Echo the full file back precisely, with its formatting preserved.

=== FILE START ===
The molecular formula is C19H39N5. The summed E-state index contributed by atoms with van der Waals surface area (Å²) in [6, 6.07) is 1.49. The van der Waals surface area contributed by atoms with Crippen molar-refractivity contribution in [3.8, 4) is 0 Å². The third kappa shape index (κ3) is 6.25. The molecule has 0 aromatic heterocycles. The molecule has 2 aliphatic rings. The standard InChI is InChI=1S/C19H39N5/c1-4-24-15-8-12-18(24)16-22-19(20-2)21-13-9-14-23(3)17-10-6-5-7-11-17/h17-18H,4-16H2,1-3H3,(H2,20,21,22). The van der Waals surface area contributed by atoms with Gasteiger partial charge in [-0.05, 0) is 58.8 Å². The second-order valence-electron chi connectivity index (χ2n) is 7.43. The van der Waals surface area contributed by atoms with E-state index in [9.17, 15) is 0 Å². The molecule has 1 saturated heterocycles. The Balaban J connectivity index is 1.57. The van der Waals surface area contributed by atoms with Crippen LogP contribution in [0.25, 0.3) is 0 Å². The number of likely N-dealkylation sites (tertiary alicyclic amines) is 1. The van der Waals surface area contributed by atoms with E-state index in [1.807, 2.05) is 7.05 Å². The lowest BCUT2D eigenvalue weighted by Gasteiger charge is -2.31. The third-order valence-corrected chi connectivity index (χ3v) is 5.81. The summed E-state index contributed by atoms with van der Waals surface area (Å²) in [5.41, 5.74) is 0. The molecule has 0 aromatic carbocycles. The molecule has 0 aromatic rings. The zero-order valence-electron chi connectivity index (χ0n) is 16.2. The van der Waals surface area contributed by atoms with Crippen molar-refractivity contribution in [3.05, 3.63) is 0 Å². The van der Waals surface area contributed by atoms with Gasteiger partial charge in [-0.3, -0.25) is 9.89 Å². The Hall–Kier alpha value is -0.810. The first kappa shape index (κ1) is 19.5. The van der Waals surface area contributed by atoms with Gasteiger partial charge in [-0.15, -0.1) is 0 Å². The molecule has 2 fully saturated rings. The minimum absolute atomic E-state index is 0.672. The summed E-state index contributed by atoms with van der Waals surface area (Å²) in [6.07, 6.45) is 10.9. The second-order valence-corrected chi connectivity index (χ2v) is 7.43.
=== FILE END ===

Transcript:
The molecular formula is C19H39N5. The summed E-state index contributed by atoms with van der Waals surface area (Å²) in [6, 6.07) is 1.49. The van der Waals surface area contributed by atoms with Crippen molar-refractivity contribution in [3.8, 4) is 0 Å². The third kappa shape index (κ3) is 6.25. The molecule has 0 aromatic heterocycles. The molecule has 2 aliphatic rings. The standard InChI is InChI=1S/C19H39N5/c1-4-24-15-8-12-18(24)16-22-19(20-2)21-13-9-14-23(3)17-10-6-5-7-11-17/h17-18H,4-16H2,1-3H3,(H2,20,21,22). The van der Waals surface area contributed by atoms with Gasteiger partial charge in [-0.05, 0) is 58.8 Å². The second-order valence-electron chi connectivity index (χ2n) is 7.43. The van der Waals surface area contributed by atoms with E-state index in [9.17, 15) is 0 Å². The molecule has 1 saturated heterocycles. The Balaban J connectivity index is 1.57. The van der Waals surface area contributed by atoms with Crippen LogP contribution in [0.25, 0.3) is 0 Å². The number of likely N-dealkylation sites (tertiary alicyclic amines) is 1. The van der Waals surface area contributed by atoms with E-state index in [1.807, 2.05) is 7.05 Å². The lowest BCUT2D eigenvalue weighted by Gasteiger charge is -2.31. The third-order valence-corrected chi connectivity index (χ3v) is 5.81. The summed E-state index contributed by atoms with van der Waals surface area (Å²) in [5.41, 5.74) is 0. The molecule has 0 aromatic carbocycles. The molecule has 0 aromatic rings. The zero-order valence-electron chi connectivity index (χ0n) is 16.2. The van der Waals surface area contributed by atoms with Crippen molar-refractivity contribution in [3.05, 3.63) is 0 Å². The van der Waals surface area contributed by atoms with Gasteiger partial charge in [-0.3, -0.25) is 9.89 Å². The Hall–Kier alpha value is -0.810. The first kappa shape index (κ1) is 19.5. The van der Waals surface area contributed by atoms with Gasteiger partial charge in [-0.15, -0.1) is 0 Å². The molecule has 2 fully saturated rings. The minimum absolute atomic E-state index is 0.672. The summed E-state index contributed by atoms with van der Waals surface area (Å²) in [6.07, 6.45) is 10.9. The second-order valence-corrected chi connectivity index (χ2v) is 7.43.